Last year, Kawasaki introduced the KLX300R dirt bike to its off-road lineup. We anticipated a dual sport version of the KLX300R, and we got it this year—the KLX300. What we didn’t know was that a KLX300SM was coming—a street-legal supermoto addition to the KLX300 family. As a reminder, a supermoto is a dirt-bike that has been converted for aggressive pavement use. That usually means 17-inch wheels with street rubber, shorter and stiffer suspension, and higher gearing. Let’s go riding and find out what makes the 2021 Kawasaki KLX300SM tick.
The ergonomics of the 2021 Kawasaki KLX300SM are like a dirt bike, though more accommodating for shorter riders. The seat height on the SM might seem high at 33.9 inches, but it’s 1.3 inches lower than the KLX300 dual-sport bike. For another comparison, the SM seat is 2.8 inches taller than a Honda CB300R pure street bike. That is due to the longer suspension travel, as the CB300R and KLX300SM both have 17-inch wheels.
The SM’s seat is the same as the KLX300 dual-sport bike. It’s not the narrow hard seats that you’ll find on the aggressive European dual sport motorcycle. Instead, the KLX’s seat is softer and wider, allowing for a full day in the saddle.
The performance of the KLX300 thumper motor is typical of the genre—tuned for reliability and ease-of-use. Although it is a supermoto-style motorcycle, and you can ride it on the track, most of its use will be in canyons and urban settings. So, the focus is going to be on durability over absolute performance.
The DOHC 292cc water-cooled engine is fuel-injected, and a new rider won’t find much to complain about. The KLX300SM gets the same cam profile as the KLX300R dirt bike, so there’s plenty of torque. That makes it easy to launch the SM on its way. Still, it’s a quiet and pleasant 300-class street thumper, with a linear powerband that produces predictable acceleration. The KLX300SM will wheelie, but not unexpectedly. With a high rev ceiling, you will always shift before hitting the rev limiter as the power flattens out on top. Still, a bit of overrev is always welcome.
The six-speed transmission has properly spaced ratios to make the most of the motor. Kawasaki geared up the KLX300SM compared to its dual-sport sibling—the rear sprocket has four fewer teeth. Shifting action is superb.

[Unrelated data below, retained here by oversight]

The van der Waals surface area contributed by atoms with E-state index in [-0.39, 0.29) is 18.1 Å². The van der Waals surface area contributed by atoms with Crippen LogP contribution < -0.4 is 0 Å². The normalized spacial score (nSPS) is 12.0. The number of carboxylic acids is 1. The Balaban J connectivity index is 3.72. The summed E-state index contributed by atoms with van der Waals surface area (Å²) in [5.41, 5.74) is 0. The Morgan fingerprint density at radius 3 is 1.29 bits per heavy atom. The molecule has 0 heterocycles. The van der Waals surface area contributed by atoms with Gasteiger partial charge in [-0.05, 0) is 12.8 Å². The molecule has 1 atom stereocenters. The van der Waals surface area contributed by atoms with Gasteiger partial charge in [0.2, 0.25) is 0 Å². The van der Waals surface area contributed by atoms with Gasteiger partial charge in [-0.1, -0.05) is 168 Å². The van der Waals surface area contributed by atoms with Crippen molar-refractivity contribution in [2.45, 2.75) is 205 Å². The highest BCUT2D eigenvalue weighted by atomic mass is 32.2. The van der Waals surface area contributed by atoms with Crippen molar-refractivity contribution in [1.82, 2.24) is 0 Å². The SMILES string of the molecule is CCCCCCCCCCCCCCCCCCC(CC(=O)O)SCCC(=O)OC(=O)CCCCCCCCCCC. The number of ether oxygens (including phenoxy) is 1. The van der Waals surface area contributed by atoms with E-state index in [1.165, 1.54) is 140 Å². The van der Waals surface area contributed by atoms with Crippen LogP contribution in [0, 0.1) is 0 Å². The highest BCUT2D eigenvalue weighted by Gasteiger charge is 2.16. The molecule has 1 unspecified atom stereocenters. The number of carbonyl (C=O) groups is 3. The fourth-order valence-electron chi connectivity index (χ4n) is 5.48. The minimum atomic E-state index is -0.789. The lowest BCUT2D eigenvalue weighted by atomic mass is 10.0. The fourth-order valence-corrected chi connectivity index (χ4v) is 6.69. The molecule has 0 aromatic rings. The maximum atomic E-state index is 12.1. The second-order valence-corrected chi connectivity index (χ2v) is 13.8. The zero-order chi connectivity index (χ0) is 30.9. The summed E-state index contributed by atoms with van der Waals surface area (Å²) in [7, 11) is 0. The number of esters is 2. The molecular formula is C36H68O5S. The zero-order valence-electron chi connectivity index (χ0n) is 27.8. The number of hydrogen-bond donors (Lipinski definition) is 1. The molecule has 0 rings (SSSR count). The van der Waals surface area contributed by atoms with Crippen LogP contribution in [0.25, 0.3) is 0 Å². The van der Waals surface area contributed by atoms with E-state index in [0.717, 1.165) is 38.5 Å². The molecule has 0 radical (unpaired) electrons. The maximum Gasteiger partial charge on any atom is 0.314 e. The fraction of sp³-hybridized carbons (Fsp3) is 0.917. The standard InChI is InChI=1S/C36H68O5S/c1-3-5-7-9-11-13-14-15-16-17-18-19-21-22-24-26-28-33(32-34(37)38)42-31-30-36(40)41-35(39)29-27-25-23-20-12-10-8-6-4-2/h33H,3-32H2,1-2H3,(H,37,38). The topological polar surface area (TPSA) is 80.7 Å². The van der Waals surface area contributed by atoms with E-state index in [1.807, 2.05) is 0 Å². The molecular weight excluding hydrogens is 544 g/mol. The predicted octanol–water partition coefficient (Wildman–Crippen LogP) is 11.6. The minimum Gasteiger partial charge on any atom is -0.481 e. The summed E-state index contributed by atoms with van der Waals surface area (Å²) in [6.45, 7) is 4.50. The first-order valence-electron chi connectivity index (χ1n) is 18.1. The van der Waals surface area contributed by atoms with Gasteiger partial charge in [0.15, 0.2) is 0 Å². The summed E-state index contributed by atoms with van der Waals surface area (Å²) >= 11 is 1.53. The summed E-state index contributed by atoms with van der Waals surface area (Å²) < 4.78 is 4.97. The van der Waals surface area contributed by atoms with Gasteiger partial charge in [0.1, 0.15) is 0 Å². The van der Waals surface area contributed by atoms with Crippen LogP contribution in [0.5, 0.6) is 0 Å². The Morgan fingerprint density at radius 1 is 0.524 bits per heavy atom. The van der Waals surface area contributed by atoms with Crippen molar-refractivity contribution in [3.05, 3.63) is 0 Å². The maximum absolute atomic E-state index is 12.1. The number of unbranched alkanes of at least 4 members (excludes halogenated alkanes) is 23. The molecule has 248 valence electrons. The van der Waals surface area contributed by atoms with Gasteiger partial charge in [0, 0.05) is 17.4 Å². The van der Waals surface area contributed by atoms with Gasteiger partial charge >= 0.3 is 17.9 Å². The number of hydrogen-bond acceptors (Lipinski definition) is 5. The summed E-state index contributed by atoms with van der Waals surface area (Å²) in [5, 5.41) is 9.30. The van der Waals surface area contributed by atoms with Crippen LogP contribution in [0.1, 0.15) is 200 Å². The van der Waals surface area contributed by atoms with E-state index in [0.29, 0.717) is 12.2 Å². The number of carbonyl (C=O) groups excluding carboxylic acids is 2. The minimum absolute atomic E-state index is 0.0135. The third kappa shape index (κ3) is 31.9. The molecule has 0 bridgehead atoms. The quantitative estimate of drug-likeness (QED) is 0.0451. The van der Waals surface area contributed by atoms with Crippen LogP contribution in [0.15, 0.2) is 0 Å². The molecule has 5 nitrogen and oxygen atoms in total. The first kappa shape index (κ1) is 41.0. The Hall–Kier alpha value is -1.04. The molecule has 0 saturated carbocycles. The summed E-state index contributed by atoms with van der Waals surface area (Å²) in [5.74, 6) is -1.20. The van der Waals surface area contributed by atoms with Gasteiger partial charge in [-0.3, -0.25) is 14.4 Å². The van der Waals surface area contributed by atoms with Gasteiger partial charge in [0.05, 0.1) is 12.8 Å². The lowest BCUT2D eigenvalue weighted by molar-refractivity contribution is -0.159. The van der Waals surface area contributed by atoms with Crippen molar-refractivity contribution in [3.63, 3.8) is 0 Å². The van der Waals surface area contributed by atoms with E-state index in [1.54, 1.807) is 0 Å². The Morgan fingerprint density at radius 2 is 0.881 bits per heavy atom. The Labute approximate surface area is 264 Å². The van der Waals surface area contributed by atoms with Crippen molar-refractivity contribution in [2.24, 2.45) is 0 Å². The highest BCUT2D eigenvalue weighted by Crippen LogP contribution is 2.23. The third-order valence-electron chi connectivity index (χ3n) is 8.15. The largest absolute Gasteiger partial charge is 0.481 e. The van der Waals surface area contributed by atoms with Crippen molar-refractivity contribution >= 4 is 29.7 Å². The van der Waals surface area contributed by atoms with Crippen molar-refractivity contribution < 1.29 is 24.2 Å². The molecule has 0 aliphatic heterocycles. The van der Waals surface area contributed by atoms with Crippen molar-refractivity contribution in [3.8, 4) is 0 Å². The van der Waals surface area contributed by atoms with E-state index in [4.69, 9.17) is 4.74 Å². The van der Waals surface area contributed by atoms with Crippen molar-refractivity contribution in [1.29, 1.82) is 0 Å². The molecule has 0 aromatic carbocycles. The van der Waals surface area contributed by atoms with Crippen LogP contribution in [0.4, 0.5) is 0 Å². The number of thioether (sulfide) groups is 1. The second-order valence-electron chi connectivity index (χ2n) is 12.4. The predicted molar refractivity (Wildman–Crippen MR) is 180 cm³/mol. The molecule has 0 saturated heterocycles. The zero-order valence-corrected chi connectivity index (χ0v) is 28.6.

The clutch is cable-actuated, so keep it lubed for an easy pull and longer cable life. The clutch does not have slipper or assist functions, though they are hardly missed.
The KLX300SM uses a steel perimeter frame, and the bike feels solid. It’s a proven design for Kawasaki and works fine on the SM. With just 2.8 inches of trail, the KLX300SM could be a twitchy ride. However, it never does anything unexpected and does not punish minor errors. Whether hitting high speeds or in a straight line, the KLX300SM has confidence-enhancing stability.
The suspension is almost fully adjustable, and certainly up to the task. The only adjustment that goes wanting is rebound damping on the 43mm inverted fork. However, for the intended use of the KLX300SM, the stock damping settings are fine. Despite being firmer than the KLX300 dual-sport bike, the SM is plush on the road. I rode the SM hard on a compact supermoto-friendly track, and dive during hard braking was not excessive.
Braking is impressive thanks to the lightweight of the KLX300SM and modest speeds. The four-piston Nissin caliper works on a 300mm disc to slow down the 307-pound SM (with the two-gallon tank filled up). That’s a good braking-to-weight ratio, and the SM decelerates controllably, and with authority should you need it. The rear disc is there when you want it, though the front disc is where most of the braking action resides. There is no ABS, and it’s not an option. Supermoto diehards will rejoice, as you can back it into corners, provided you have the necessary skillset.
You might scoff at the IRC Road Winner RX-01 tires, but they work on the 2021 Kawasaki KLX300SM. The IRCs are more than up to the SM’s demands on the pavement—street or dirt. If you’re so inclined, the standard 17-inch rims allow you to upgrade to the highest performance tires.
Range is limited due to the two-gallon tank. It’s plenty for city riders, but range might be an issue for riders in rural areas. Hopefully, the aftermarket industry to come up with higher-capacity tanks to fit both the dual-sport and SM models. The windblast from a fully upright un-faired motorcycle makes the KLX300SM a favorite of backroads over open highways—perfectly in line with the motor’s performance.
Bits and pieces enhance the KLX300SM experience. The headlight uses a halogen bulb, with LEDs for the brake light and turn signals. The LCD instrument panel has a backlit blue tint with a digital speedometer and sweeping rev counter, along with the necessary warning lights. There is a small fender bag that can hold a tube repair kit and carry necessary papers, along with the included barebone toolkit. Bars are the standard 7/8-inch diameter with a crossbar to mount a phone and GPS unit, though no charger ports are included. The stylish triangular mirrors function fine, though a more extensive view would be more helpful and safer for a newer rider.
The 2021 Kawasaki KLX300SM is a perfect springboard machine for someone wanting to get into motorcycle riding, as well as anyone looking to dabble in supermoto riding. At $5999, the SM is $100 more than the Kawasaki Versys-X adventure bike and $400 more than its dual-sport brother—both 300s. On its own terms, the KLX300SM works as a fun local commuter mount, canyon carver, urban warrior, and all-around fun machine, as long as you can handle the 34-inch seat height.
This week Teejay chats to Tyler Poppe. Tyler works on the TV show Mayans MC–and yet he doesn’t ride an American V-Twin. Wassup with that?? Also, Arthur finds out from friend Mike Cardillo about his thoughts on the full-size version of the Kawasaki KLX 140R F trail bike.